- London Metropolitan Police
- Mohammed Kamal Hussain has been convicted of terrorism offences.
- He had been sending messages to people online telling them to join ISIS.
- He got caught when one person reported him and sent screenshots.
- Hussain was jailed for seven years at a court hearing on Monday.
A 28-year-old ISIS recruiter has been put in jail for seven years after his attempt to radicalise someone over Facebook backfired.
Mohammed Kamal Hussain, from east London, had been messaging strangers on social media in the hope that some of them would become terrorists.
But evidence in his court hearing shows that one such message ended up landing him in prison, after the recipient of the unprompted message reported him to UK authorities.
The person, who hasn’t been named, took screenshots of messages from Hussain and forwarded them to the Home Office, which runs Britain’s counter-terror operations.
They forwarded it to London’s Metropolitan Police, who investigated and found that he had sent thousands more messages using services like WhatsApp and Telegram as well as Facebook. They also found ISIS propaganda on his devices.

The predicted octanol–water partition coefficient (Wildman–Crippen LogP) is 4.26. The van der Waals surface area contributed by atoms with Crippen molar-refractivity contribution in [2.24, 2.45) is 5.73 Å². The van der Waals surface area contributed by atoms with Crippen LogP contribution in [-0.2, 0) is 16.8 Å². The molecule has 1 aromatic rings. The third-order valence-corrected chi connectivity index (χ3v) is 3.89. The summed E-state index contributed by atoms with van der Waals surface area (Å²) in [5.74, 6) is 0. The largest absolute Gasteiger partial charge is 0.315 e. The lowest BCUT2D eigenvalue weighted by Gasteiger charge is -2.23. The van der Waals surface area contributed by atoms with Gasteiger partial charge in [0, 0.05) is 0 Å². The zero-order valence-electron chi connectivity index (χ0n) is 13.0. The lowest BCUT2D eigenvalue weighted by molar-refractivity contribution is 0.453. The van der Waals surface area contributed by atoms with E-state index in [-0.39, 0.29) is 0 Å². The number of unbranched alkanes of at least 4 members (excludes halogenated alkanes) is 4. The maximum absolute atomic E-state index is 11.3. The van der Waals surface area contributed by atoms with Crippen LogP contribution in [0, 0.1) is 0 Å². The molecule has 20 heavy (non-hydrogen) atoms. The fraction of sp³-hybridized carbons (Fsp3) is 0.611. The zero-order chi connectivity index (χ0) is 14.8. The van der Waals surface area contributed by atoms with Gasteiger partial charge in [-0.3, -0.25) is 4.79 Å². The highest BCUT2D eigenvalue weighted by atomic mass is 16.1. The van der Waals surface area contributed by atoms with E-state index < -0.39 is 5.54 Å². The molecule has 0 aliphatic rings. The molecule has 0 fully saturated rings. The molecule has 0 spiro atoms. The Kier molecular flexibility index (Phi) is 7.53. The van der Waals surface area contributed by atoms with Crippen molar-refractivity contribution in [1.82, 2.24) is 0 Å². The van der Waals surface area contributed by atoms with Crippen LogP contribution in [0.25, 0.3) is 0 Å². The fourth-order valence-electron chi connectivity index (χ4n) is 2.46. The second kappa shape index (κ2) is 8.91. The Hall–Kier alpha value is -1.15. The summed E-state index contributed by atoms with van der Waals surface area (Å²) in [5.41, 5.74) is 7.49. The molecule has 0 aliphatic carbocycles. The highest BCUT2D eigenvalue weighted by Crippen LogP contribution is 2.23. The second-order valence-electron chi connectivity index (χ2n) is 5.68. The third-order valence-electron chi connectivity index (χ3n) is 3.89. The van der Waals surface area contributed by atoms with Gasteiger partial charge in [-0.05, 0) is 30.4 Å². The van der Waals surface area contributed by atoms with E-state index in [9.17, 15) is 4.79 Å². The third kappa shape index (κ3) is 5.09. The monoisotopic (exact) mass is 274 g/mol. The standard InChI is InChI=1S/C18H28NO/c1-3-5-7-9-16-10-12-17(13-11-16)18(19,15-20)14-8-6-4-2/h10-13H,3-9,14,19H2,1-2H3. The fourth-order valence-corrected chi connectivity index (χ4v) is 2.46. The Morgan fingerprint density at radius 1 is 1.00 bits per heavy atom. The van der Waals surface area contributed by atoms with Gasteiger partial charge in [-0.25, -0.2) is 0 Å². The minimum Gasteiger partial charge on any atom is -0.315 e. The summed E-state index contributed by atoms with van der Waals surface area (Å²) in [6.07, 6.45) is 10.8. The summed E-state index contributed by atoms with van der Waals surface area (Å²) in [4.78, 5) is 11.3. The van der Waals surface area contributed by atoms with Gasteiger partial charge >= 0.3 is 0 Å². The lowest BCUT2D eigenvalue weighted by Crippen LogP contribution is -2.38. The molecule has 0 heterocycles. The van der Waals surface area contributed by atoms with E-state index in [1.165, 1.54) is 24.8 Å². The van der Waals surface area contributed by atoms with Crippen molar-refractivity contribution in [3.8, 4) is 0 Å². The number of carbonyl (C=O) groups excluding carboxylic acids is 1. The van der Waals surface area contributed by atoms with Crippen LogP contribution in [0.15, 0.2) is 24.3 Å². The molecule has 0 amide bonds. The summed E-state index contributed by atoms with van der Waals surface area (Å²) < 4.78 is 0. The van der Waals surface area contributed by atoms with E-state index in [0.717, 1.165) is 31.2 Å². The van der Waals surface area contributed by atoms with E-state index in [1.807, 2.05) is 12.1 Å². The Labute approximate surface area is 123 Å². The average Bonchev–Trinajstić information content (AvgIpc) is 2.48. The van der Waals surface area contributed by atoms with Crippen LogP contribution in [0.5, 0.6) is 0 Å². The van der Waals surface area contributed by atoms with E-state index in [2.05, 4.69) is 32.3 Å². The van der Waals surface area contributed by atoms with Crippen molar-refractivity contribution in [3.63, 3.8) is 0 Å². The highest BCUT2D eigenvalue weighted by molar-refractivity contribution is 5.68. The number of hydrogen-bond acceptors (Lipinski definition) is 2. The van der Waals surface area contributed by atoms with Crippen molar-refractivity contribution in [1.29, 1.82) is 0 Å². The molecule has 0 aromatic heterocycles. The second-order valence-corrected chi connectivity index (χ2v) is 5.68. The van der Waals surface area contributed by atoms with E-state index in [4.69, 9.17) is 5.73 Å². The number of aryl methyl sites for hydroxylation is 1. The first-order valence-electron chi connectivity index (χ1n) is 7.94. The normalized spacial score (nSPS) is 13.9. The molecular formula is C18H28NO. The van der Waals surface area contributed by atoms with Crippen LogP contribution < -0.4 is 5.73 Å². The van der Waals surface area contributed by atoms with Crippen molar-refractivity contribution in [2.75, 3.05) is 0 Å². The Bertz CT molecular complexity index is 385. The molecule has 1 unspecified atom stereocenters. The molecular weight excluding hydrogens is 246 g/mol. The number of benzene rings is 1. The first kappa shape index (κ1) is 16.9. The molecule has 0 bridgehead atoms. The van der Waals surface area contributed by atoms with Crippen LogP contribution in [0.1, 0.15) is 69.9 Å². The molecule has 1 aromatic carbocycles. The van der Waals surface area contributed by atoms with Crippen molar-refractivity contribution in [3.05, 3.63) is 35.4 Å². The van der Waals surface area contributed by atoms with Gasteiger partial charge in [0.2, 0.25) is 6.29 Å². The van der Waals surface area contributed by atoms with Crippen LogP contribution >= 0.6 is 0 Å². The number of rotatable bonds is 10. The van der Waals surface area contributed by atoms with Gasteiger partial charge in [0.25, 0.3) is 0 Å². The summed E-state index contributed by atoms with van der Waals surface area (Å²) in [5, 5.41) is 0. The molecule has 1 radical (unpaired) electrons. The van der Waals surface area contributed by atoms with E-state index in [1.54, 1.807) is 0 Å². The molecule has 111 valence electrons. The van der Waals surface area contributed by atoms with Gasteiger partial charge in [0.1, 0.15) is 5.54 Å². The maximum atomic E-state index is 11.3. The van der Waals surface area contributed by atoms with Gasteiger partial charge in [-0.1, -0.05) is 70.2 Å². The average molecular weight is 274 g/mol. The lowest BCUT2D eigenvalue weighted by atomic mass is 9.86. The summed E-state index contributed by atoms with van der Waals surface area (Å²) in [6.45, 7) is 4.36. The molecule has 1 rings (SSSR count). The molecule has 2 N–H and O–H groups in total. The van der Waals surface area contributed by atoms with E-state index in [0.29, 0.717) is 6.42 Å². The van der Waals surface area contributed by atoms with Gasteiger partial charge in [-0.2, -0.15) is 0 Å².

Hussain was arrested last June, and has since been found guilty of encouraging terrorism and supporting an illegal organisation.
He was sentenced to seven years in prison at Kingston Crown Court on Monday.
Here’s a video in which the unnamed person describes their actions:
In March 2017, a man received a private message from someone he didn't know, encouraging him to join Daesh. The conscientious man immediately reported the message & this led to the launch of a full investigation This video is based on his experience; the words are his own. pic.twitter.com/aAj0Go9CsD
— Metropolitan Police (@metpoliceuk) February 26, 2018
Commander Dean Haydon, the head of the London Metropolitan Police’s counter terrorism unit, said: “This investigation started with one conscientious individual trusting his instincts and reporting something suspicious.
“He could have ignored the message Hussain sent him but instead he took a screenshot of the message and contacted the UK authorities immediately.”
The Home Office runs an online reporting form as part of its ACT (action counters terrorism) campaign through which people can report suspected terrorists anonymously.